From “Back on My Feet” to “Solid Core” Anne Mahlum Story:
- How Watching Her Father Struggling with Addiction Inspired Her First Business
- Success Despite Growing up from a Dysfunctional Family
- Changing Business Model – A Women Entrepreneur Story
- Complacency vs. Living Life to a 10
- The PURITY in the “For Profit” Business
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More about our featured guest
Our speaker today is Anne Mahlum, and her personal story is a powerful example of how real change happens. Anne is the Founder and former CEO of Back on My Feet, a non-profit that uses the power of running to help those experiencing homelessness change their lives by changing the way they see themselves. Her vision for Back on My Feet was to help as many people as possible redefine themselves, so they can then redefine their life by making lasting changes such as employment and housing. Through her leadership, Back on My Feet is now a $6.5M organization with 11 chapters nationwide, and she was named a “Top 10” CNN Hero for her work toward changing the perception of homelessness on a global scale.
She is a two-time TEDx speaker and a frequent speaker at corporate events and conferences, inspiring and reminding audiences everywhere that change begins with just one step. She is a marathoner – having completed 11 marathons, including one on every continent except Antarctica – as well as a three-time triathlete. Last year she started a new company in D.C. called [solidcore] – a high-end fitness studio that features the Lagree Fitness Method, and it’s probably no surprise that she’s already expanded it to four locations. Please help me welcome philanthropist, social change agent and entrepreneur…Anne Mahlum.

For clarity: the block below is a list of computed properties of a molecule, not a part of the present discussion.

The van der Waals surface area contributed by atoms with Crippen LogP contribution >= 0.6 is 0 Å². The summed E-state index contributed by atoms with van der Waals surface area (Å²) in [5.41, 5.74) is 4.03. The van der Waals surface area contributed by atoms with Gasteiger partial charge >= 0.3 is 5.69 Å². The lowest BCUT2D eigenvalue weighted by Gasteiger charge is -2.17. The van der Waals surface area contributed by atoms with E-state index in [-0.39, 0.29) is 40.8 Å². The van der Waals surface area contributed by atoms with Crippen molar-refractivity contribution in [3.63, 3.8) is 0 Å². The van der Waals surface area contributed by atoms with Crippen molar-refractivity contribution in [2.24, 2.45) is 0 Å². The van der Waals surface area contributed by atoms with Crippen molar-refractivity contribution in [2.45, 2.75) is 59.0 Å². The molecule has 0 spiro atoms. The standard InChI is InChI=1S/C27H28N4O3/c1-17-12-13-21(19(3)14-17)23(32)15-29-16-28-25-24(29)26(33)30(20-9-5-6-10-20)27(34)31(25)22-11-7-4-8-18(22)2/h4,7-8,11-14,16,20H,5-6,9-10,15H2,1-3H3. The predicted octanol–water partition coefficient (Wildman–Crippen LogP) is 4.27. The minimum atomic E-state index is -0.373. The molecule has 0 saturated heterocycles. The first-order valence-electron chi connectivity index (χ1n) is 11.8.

Full Transcript[00:03] Joel: Welcome to ReLaunch, your daily dose of inspiring stories, fresh ideas, practical steps and solutions. You can think of this show as being your prescription for relaunching into the life and into the business that you love. And if you are a daily listener to this show, welcome back and thank you for tuning in. And thank you for being involved in the before and the after show online conversations. And if you are new here, just know that you are among friends. And speaking of friends, we are having a blast in our ReLaunch fan club. Hey, Pei, why don't you tell us what's going on in there today? [00:47] Pei: Well, as the time of this recording is Friday, and I really believe that we all get into the habit of celebrating our daily, weekly, successes 'cause that's how we can build confidence, to start to believe in ourselves that we can. We are capable of relaunching into this life and business we love. So we're having a party, everybody shared their success stories. [01:14] Joel: Woohoo! Celebration Fridays! And you know what's cool about Celebration Fridays is that we celebrate the wins and the successes but they are all at different levels. Because people in the group are at different levels in their personal and in their professional growth and development. And what is a win for some people, maybe different than a win for other people. And it's not about comparing wins with one another. [01:43] Pei: Right. [01:43] Joel: And it's not about trying to impress other people with your win, but it's about impressing really yourself. And being able to allow other people to celebrate your professional growth and development. Love Celebration Fridays. Our guest today is going to be able to give us some great insights as it relates to redefining you life and your life's purpose, kind of some of the things that we talk about in our fan club on Celebration Fridays. She is the founder of Back On Your Feet which is a multi-million dollar, not-for-profit that uses the power of running to bring hope and healing to the people that she serves. [02:35] Pei: Awesome. [02:36] Joel: Yeah. And she serves the homeless population. Let me tell you about this lady. She is a TEDx speaker, TED Talk speaker. She is a three-time triathlete. And she's been named as one of the top 10 CNN heroes because of her philanthropic work. And she has completed 11 marathons. One on every continent except Antarctica. It's kind of cold up there. [03:06] Pei: Wow. [03:07] Joel: I can understand why that hasn't happened. Not yet anyways. The amazing Anne Mahlum is here on today's show. Welcome, welcome, Anne. [03:18] Anne Mahlum: Thanks, Joel. [03:19] Joel: Great to have you here and I'm so excited that you were able to join us today and work this into your schedule. And this show, Anne, as you know is all about the relaunch. And while we've all experienced numerous launches and relaunches throughout our life, I generally ask our guests to zero in on the launch or the relaunch, that has been the most significant or the most transformational for them. And they just kind of unfold the story from there. We'll get into that here in just a few minutes with you, if that's okay. But first, if you would, let's get into some quick meat for this show. Can you give us a solid take away for how to begin in redefining your value, your life, or your possibilities? And then we'll go from there. [04:09] Anne Mahlum: Yeah I think… I start… My story might be a little bit different. I recently started a new company about 14 months ago. [04:17] Joel: Sure. [04:18] Anne Mahlum: And when I started Back on My Feet, there's a whole personal story behind that for me. My dad is an addict and he struggled with multiple addictions in his life, drugs, alcohol, and then gambling was the one that I remember the most 'cause I was 16. And it was an active addiction that I witnessed and it was what truly pulled apart my family. And 10 years later, me finding Back on My Feet and creating this organization that was helping people, that reminded me so much of my father. A lot of our members were struggling with active addictions and I took this healing power of running to help them take the first step in redefining their life, right? Helping them become emotionally stronger, emotionally more stable. [05:03] Anne Mahlum: And after we could get them to this emotional state that was a little bit more independent than they were before, then we can make real steps in helping them become not homeless and living on their own, living independently. And that life for me was extremely fulfilling, right? It added all the personal agonies that I experienced in my life as a kid. It made everything make sense to me. It gave me a reason for my dad's addiction, it gave me reason for all the struggles that our family had to go though, and it gave me a lot of purpose. [05:35] Anne Mahlum: And in 2012, the end of 2012, I began to feel like I wanted to do something else and that was a really difficult emotional process for me. I felt a lot of guilt, I felt a lot of shame. I felt I already took my big risk once in my life. I walked away from my huge corporate job to start this organization that didn't frankly make sense to a lot of people that I wanted to use running as a way to help people get out of homelessness. It doesn't sound very practical or logical or rational, and it worked and it worked well. [06:13] Anne Mahlum: As you mentioned, Joel, it's a $6.5 million dollar organization with 48 staff, it's national at this point. It has staff and members and volunteers all around the country. And to feel, at some point, like that wasn't good enough for me was a really difficult process. So my story is really about, I feel like I had to reinvent myself again and find another purpose after feeling like I'd found my purpose once already, and that's quite, again, an emotional journey for me to figure that out. [06:44] Joel: I imagine it did and we'll get into that a little bit, later on in the show. Thank you, by the way, for being willing to be open and share that with us. So, if we go back to teenage years or maybe even before that, Anne, you're talking about some of the struggles and the addictions that you were exposed to, what is your earliest memory, if you would? And then we'll go from there. [07:15] Anne Mahlum: Yeah, the earliest memory was definitely when I was a teenager. My dad went through drug and alcohol recovery when I was really little, like before I was five, so I don't remember my dad ever struggling with those behaviors and I never saw him. Obviously. As we get older, parents and adults would be drinking and my dad wouldn't be, and it always was just like, “Cool, my dad doesn't drink and it doesn't seem to be a problem.” But the addiction with the gambling was really apparent and it was really hard to understand, especially as a kid, right? You're just like, “Hey, about you stop doing that and we can go back to everything being normal?” [07:56] Joel: Right. [07:56] Anne Mahlum: So addiction took a little bit of time for me to comprehend and understand the behavior behind it and what my dad goes through in his head and not being able to think rationally about some of his choices, obviously, because my dad found himself in a whole lot of debt that my family just wasn't able to support, and my parents didn't have the money to pay off the debt. And it just ripped apart my parents' marriage and made me question a lot of things and made me be really resentful, not just to my dad but to my mom for not sticking with my dad. And I felt like I had to grow up really fast as a teenager and, obviously, now I can look back and be grateful for going through that stuff. But when you're in it, you never wanna be in it, right? [08:40] Joel: Right. [08:40] Anne Mahlum: No one ever wants to go through the hard stuff. You can look back and tell you how much it shaped your character, but when you're in it it's a little bit miserable. [08:48] Joel: Yeah, indeed. It is. So let me ask you this, as you were watching some of those things that were happening under your own roof and then you were growing up very quickly is what you said just a second ago, what are some of those things that you learned or re-learned about your own possibilities, of potential, of value as a person? Because I'm thinking in that environment, and I wasn't there so of course this isn't fair to say, but I'm thinking that you had to figure out quite a few things on your own based on what you've been sharing. [09:29] Anne Mahlum: Yeah, running for me was a huge salvation and it helped me make sense of a lot of things. I started running when I was 16. For one, I liked being active anyway but when I was running, it just has a whole lot of life lessons that you almost can't hide from, right? When you go out for a run, you have to take things one step at a time, you have to put one foot in front of the other, you have to make decisions when there's a hill in front of you, are you gonna go up the hill, are you gonna look for ways to turn around? Are you gonna go left, are you gonna go right? [09:58] Anne Mahlum: You can't go out in a run 10 miles and do the first and then the last one. You've gotta do all the hard work in between. So I made a decision pretty early on in my teenage career that I wasn't gonna be a victim of my dad's choices, that I wasn't gonna use this as an excuse to misbehave, I wasn't gonna use it as an excuse to not do well in school. That just wasn't in my blood and I thought, how do I move forward from this? [10:28] Anne Mahlum: And for me, it was almost about this obsession of being perfect, that I had this area of my life that I didn't plan, that I didn't pick. I grew up in Bismarck, North Dakota, so everybody knew what was going on with my family and I just thought if I could cover it all up with looking perfect and being perfect and being so good at sports and so good at school, that no one would pay attention to the fact that my family was so messed up and had so many different dynamics. [10:57] Anne Mahlum: So maybe that wasn't the best motivator. There was obviously insecurities that were driving me, but I did decide that I was in control here, I get to decide about my life and that's kind of been my approach at everything I do, since being a teenager, and I don't look for excuses on things. I try to empower myself and say that I get to make these choices about my life, I get this opportunity in front of me and I just don't allow the excuses to play a factor when it's not gonna do me any good anyway if I let that happen. [11:32] Pei: Yeah. So, Anne, I'm curious, running has been just extremely significant in your life and your career, not just physically obviously, in those situations. So could you share with me or with our listeners here, when did you, at a young age, realize… Or how did you make that transition, just like a-ha moment that running wasn't just physical for you? [12:03] Anne Mahlum: It was pretty immediate, and I think anybody who's a runner will tell you that. There's a real spiritual aspect about the movement. I mean, you think about it, right? Nobody had to teach us how to run. It was what we did for survival, whether to hunt or whether to run away from something that's hunting us, it was a tool. And all the other sports, basketball, or soccer, like someone invented that and they invented the rules and the rules had been… That's what the rules had been since somebody said those were the rules. [12:35] Pei: Right. [12:36] Anne Mahlum: But running, there are no rules and it's just about moving your body in a very primitive and natural way that I think makes you feel connected to yourself, to something bigger than you, to the Earth. And it's I think very hard not to get a little profound when you're out running, especially when you're running for long periods of time. [12:58] Joel: What a great answer. And you know what, I think you're right on track there. I run too and gosh, some of my best memories in high school come from when I was in cross country. And going to the meets was fine, and you'd have races, and you'd be in the bus with your team going to this event or that event, and that was all fun. But what I really remember is the practices. When it was me against me, or you against you, and really, the goal here, or at least for me, was to establish a greater connection and to maybe shave a couple of seconds off of my previous time, or just to better the experience that I did last time. Was it like that for you? [13:49] Anne Mahlum: Yeah. It was interesting, I'm a pretty competitive person specially when it comes to business and team sports and whatever else. But running for me, I never would allow myself to be like, “I need to get 10 seconds off my time, otherwise I'm not good enough.” [14:07] Joel: Got it. [14:07] Anne Mahlum: I just… There's so much beating ourselves up in everything, and for a woman, and many women out there have body issues, and we spend enough time beating ourselves up in the mirror, but, “Oh, if we were just one inch thinner,” or “If I was five pounds less heavier.” And I'm thankful that running never became that for me because I don't think it would have been as special, and I don't think I would still be doing it if I let it beat me up like that. [14:31] Joel: Very good. [14:31] Anne Mahlum: I just would always go out and run, and I would feel good about the effort. I would go fast if I wanted to go fast. I would take it slower if I wanted to go slower. And it was just the movement that I found that's comforting. [14:44] Joel: What a great answer. Okay, very good. I appreciate you sharing that. Tell me about this, Anne. You talk about motivators, and when we were talking about a little bit of your childhood, and some of our experiences, you mentioned that maybe they weren't the healthiest or the best of all motivators, but it was enough to get to you moving. And I think that's what really finding motivation is all about. Finding what it is within you that is going to get you out the door, that's gonna get you to lace up your shoes, gets you to go that extra mile or to take that hill. So if you would, talk about finding motivation and how it's not based on what other people think should be motivating you, but it's on what actually motivates you. [15:34] Anne Mahlum: Yeah. I think it all comes down to emotions and feelings, right? I remember my mom. My mom is interesting because she goes to the doctor every year, gets her check-up, takes vitamins. She does all the things by the book, but she smokes. And for her, she's like, “Oh, it's just my one thing.” And I'm like, “You know, mom, but it doesn't negate everything else.” Right? Your lungs aren't saying like, “Okay, cool because you workout and you do all these other things right, that we're not gonna take adverse effects of you smoking.” [16:04] Anne Mahlum: And I always have said, whether it's people working out, or having their own business, I'm like, “I just wish you could get people a taste of what that feels like to not do something or to do something.” So for my mom, I wish I could put her in a tank and say, “Breathe this air. This is the air that you're missing, and now that you have a taste of it, let that be your motivator.” [16:24] Anne Mahlum: And there is gonna have to be nobody to tell me, “Anne, you need to work out.” Or like, “You need to be moving your body.” I know how good that makes me feel and I will be self-motivated the rest of my life to move my body and stay healthy because I feel so strong and I feel happy when I'm doing that stuff. And it's the same for me with business, I love working for myself, no one needs to motivate me to do that, I love creating an experiential brand, I love creating community, I love creating opportunities for people around me, and that gives me a lot of joy. [17:01] Anne Mahlum: So the joy and the happiness is the motivator. And so if you're unhappy, whatever it is that you're doing right now, if you're unhappy with your body, if you're unhappy with your spiritual practice, if you're unhappy with your job or your relationships, you have to believe there's something better, and “I'm not going to let fear overtake my ability to empower myself and at least take the first step.” [17:28] Anne Mahlum: And most people do that. And if you talk about relationships, Joel, that's a very easy one. People are so freaked out to be alone or starting over. “Oh, I've invested four years in this relationship… ” And I was in a relationship recently, for four years and it's like, “This isn't gonna work.” And was it a bad relationship? No. But it was about a six, I'll give it a six out of 10. And I knew that I wanted something deeper and more, and I was willing to risk being by myself for however long because I owed it and I felt I was deserving of being in a relationship that I rated as a 10. [18:04] Anne Mahlum: And that's what people do with their life. They put themselves in a comfortable place… And it's interesting because our parents, at least my parents, right? My parents worked for the same company their entire life and that's what they were told as they'd grow up. “Get comfortable. Get security. Find a job and just stay there and keep climbing that ladder.” Well, that same security and comfortableness that, you know, we were told to build and create in our lives also is what robs us of our ability to be brave and bold and experience life. [18:34] Anne Mahlum: If you're never gonna be nervous, if you're never gonna take a risk, if you're never gonna get to that place where you're unsure if something's gonna work out and feel that adrenaline, you're never gonna understand your potential or capabilities. So, the first step is the most important thing and asking yourself, “What's the worst that can happen?” And that's what motivates me, is just this feeling of joy and happiness and going after what I want and the exhilaration of going into a new place, professionally, personally, that I haven't been before and feeling a new feeling. [19:07] Joel: Awesome. Go ahead, Pei. [19:07] Pei: Yeah. Yeah. Earlier when you said out of your personal relationships, it's not about relationship. You know you desire and you deserve that 10. So, talked about earlier, you kind of mentioned a little bit of your most recent transition launching this… [19:27] Joel: Business. [19:27] Pei: Yeah, this business. So was that involved as well, you know, you want a 10 out of what you do? How you can contribute rather than it's already successful, but it's kind of a 6 and it's not quite… [19:42] Anne Mahlum: Yes. So, Pei, I could have… Back on My Feet was this amazing organization, right? And it was doing very well. I mean, we grew from… There was literally zero dollars from six years to $6.5 million dollars and it's a nonprofit. It's not like we created something that people were buying. That's people giving us money and contributions, and then there was this story behind Back on My Feet that everybody loved and everybody would always tell me how amazing I am and, “You need to meet Anne and hear about her amazing story and you know how amazing she is.” [20:12] Anne Mahlum: And it was like a drug for me and I felt really good and there was part of my ego that was getting involved and I felt really special and everybody else always told me how special I was. And so when I started to feel this wasn't the right thing for me anymore, I was really insecure about my emotions, and like, “Man, if I'm not the CEO of Back on My Feet, who am I, for one?” So I had my identity crisis, “And two, are people gonna think that I'm so special anymore? And three, how do I top this? How am I supposed to top this and do something even more extraordinary to, again, surpass Back on My Feet?” [20:56] Anne Mahlum: And it became a competition for me and it was really… It has really… I knew that I needed to go, right? But my ego was still involved and like, “Man, Anne, you can just ride this wave for the next 20 years and no one would question your life story or if you were doing great things or amazing things and doesn't that sound easy?” And I'm like, “Yeah, that sounds easy, but it was the wrong thing.” [21:17] Anne Mahlum: So when I decided, “I want to start a for-profit company, I want to start my own business. I want to do this differently than Back on My Feet for numerous reasons,” that if we have time to get into, we can get that. But when everybody found out that I resigned from Back on My Feet, CEO and I was moving on, the reaction was, “Oh, you must be moving to Africa to save all the children and you must be going to do God's work and this must be too small for you because you have bigger plans to do charity and… And Anne is this angel.” [21:51] Anne Mahlum: And so when I would say, “I'm starting a for-profit business,” people… I could see the disappointment in their face and that was challenging for me for a little while that I was disappointing all these people who thought that I was one thing and because, again, I was getting in this for-profit business, it was like, “Oh, Anne's not as good a person as I thought she was.” So that was an interesting thing for me, but I knew the purity behind what I was trying to do, even though obviously, the company, when you create a business, making money is part of that. [22:26] Anne Mahlum: You want to be able to make money and pay your bills and make a profit and have employees. But I wanted to build a community that was gonna help people love themselves and create the strongest version of themselves. So, it's been a wild ride and I've learned so much and I wouldn't have changed my decision for anything. And Pei, I wanted to know the difference between for-profit and nonprofit and I wanted to see if I was capable of doing this. I wanted to test my limits as a person and I wanted to challenge myself. [23:01] Anne Mahlum: Complacency is the kiss of death and I think it's also important to surround yourself with people who are not gonna let you get complacent. Anybody that I allow into my life better show up to that relationship the same way that I'm willing to show up to that relationship for them. [23:17] Pei: Love it. [23:18] Anne Mahlum: And they better push me, they better challenge me, they better be willing to, you know, speak their mind if I'm not doing something and that's because they love and care about me. [23:28] Anne Mahlum: And I think so often, we find ourselves in relationships, intimate or not, where the other person isn't challenging us and we allow that or we're not challenging the other person because we get hung up on the title, right? “Oh, that's my husband. He has to love me.” When I think you've got a responsibility to show up to that relationship, and love and respect and admire the other person and make sure those emotions on the other side are just as true and just as strong. [23:54] Joel: Absolutely. Show up in your relationships. I love that. And you know what, Anne? I'm coming in for a landing on this one. I really appreciate your time with us today. But I love the word that you used a few minutes ago, “Purity”. And you know, having a not-for-profit business, there's purity in that, but also establishing a for-profit business is equally, if not more pure, because the motivation that she has behind it and the message that is equipped, that's tucked in to the folds of your business. And I so much appreciate you seeing that vision through. And I believe that the way to touch people in ways that they haven't been touched before, is through the opportunities that are available in commerce, for-profit businesses. So I appreciate you talking about that. [24:56] Joel: We're gonna have to have you back on the show, because I definitely want to talk a little bit more about Back On Your Feet, you're experiences there but also about the business that you're now just moving full-speed into. Pei, did you have your hand up over there? [25:11] Pei: Yeah. Actually, Anne, if you could share, what's most exciting about your business right now? [25:19] Anne Mahlum: Most exciting about the business right now is the growth that we're going through. We've only been around for 13 months and we have five locations, and the next one is opening next month. And so, we're looking at more of a national expansion and doing some joint ventures, which is a brand new thing for me, too. So, I think the most exciting thing is how much I'm learning and how much I know that my team is learning, and of course, the experience that we're providing for a lot of people. So the business is called [solidcore], if you wanted to check it out, but it's just in DC and Virginia, right now. [25:53] Joel: Awesome. We're gonna put, of course, all the social media hotspots and go-to places in the blog article that accompanies this episode. Anne Mahlum is our guest, annemahlum.com. It's kind of hard to spell, that's why we're gonna have all of the links right there for you to get to in our accompanying blog article. Anne, this has been a pleasure. We look forward to having you back on the show. Thank you so much for making time to be on ReLaunch today. Have a wonderful… [26:23] Anne Mahlum: Of course, thanks so much for having me. [26:25] Joel: All the best. Bye-bye.